The change in your PSA level over time, PSA velocity, is very important. Even if your PSA is 4.0 ng/ml or below, an increase of 50 percent or more in one year may indicate prostate cancer. If your PSA is above 4.0 ng/ml, an increase of 75 percent or more in one year could indicate an aggressive case of the disease.
There are some factors that you and your doctor may want to consider when it comes to interpreting your score:
* Your age. Doctors may use age-adjusted PSA ranges to account for the natural increase in PSA with age when considering further testing.
* The size of your prostate. PSA Density is a measure that relates your PSA level to the size of your prostate, to account for the increase in PSA caused by prostate enlargement.
* Your weight. Body Mass Index, a measure of obesity, may also be a factor. The relationship between obesity and lower PSA levels may cause doctors to miss early prostate cancer cases in overweight men.
* Ejaculation within 48 hours before taking a PSA test can also cause a higher reading of your PSA level.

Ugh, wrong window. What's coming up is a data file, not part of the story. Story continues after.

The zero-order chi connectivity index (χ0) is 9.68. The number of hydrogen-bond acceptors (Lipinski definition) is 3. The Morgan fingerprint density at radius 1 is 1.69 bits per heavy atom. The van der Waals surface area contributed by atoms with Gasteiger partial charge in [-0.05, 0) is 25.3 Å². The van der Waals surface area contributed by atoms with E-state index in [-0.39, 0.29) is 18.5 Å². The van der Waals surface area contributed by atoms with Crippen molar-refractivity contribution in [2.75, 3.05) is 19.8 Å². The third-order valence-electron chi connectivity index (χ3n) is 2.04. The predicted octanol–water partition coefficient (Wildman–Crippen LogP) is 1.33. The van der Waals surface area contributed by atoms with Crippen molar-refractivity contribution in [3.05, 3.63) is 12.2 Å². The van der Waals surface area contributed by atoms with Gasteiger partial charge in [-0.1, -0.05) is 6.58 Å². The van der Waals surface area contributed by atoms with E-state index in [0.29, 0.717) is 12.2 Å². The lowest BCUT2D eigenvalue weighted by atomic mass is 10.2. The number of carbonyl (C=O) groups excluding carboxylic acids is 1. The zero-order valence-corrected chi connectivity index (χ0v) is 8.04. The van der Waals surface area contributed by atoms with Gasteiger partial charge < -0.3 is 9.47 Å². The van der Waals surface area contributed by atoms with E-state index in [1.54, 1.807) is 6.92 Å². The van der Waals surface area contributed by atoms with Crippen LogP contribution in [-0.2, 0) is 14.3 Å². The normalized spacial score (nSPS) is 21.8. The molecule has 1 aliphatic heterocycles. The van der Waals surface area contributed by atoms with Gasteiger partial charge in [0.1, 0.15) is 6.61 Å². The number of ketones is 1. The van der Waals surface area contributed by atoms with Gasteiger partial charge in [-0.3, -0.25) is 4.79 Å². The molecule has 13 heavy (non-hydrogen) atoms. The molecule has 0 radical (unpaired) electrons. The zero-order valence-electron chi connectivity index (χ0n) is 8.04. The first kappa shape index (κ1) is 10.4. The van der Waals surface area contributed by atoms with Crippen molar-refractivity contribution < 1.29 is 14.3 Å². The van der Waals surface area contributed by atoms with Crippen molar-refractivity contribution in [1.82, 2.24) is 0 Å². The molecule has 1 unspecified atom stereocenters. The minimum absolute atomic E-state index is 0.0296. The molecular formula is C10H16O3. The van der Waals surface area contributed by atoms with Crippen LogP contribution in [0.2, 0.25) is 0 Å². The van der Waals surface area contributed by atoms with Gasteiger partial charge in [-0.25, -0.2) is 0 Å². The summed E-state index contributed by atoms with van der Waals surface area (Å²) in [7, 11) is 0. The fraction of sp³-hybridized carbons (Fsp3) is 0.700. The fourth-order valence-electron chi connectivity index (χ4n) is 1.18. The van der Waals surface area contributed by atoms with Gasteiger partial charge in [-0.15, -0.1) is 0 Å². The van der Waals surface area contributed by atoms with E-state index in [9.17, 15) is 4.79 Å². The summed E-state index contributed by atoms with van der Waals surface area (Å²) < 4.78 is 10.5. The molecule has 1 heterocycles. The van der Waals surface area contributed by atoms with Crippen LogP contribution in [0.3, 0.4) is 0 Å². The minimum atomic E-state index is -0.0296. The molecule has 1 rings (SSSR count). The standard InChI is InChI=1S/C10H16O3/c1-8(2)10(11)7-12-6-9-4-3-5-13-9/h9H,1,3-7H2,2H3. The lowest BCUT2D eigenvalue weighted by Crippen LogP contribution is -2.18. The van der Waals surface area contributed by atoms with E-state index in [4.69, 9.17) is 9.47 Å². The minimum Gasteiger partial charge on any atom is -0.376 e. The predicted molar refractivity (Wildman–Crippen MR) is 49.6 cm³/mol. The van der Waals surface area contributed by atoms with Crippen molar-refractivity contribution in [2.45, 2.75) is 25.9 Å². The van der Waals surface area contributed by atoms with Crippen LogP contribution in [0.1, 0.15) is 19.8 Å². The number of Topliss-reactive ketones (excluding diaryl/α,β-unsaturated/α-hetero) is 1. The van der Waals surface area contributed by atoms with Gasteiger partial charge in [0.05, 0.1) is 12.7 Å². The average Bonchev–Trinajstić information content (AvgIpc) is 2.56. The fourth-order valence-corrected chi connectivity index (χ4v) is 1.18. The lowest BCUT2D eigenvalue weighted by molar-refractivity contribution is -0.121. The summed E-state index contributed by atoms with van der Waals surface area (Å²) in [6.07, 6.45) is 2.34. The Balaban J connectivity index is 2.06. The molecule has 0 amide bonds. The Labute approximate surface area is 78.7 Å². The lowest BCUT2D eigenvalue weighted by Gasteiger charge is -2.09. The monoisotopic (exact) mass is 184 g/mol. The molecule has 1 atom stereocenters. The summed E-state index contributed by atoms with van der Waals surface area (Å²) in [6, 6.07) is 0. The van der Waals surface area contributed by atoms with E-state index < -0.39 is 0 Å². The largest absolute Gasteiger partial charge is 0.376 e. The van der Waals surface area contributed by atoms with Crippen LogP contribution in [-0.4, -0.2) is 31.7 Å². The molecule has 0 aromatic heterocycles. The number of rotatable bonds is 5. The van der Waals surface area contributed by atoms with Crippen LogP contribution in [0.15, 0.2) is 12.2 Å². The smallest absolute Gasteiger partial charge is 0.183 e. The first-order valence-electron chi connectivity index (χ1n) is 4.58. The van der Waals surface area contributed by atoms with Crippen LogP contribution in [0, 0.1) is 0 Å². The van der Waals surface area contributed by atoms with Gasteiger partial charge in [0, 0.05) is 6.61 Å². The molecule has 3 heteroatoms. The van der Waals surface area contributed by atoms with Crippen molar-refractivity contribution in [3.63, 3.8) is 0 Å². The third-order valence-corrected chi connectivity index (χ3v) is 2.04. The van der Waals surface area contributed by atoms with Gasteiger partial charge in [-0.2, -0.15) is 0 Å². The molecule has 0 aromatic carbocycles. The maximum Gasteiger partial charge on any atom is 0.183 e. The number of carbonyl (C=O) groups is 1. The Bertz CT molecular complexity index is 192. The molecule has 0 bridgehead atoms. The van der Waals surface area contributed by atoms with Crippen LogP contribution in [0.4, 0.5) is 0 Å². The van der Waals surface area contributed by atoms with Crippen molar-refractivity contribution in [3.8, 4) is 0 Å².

Some doctors recommend the following PSA cut-off levels adjusted by age and ethnicity:
Age Caucasian or Hispanic African American Asian
40 to 49 2.5 2.0 2.0
50 to 59 3.5 4.0 3.0
60 to 69 4.5 4.5 4.0
70 to 79 6.5 5.5 5.0
PSA Test Standards
Today, because there are two standards for PSA tests, the same cutoff should not be used across all PSA tests. It is important for you and your physician to know which type of test your clinic’s lab uses and how to correctly interpret the results.
The Hybritech PSA test established 4.0 ng/mL as the cutoff for a normal test. This means men with a score above 4.0 should be referred for further testing, such as a biopsy. Men with a result lower than 4.0 may not be referred for biopsy, depending on their physician’s instructions. As other manufactures developed PSA tests, they aligned their tests to the same standard, which became known as the “Hybritech standard,” and other manufacturers used the same recommended cutoff of 4.0.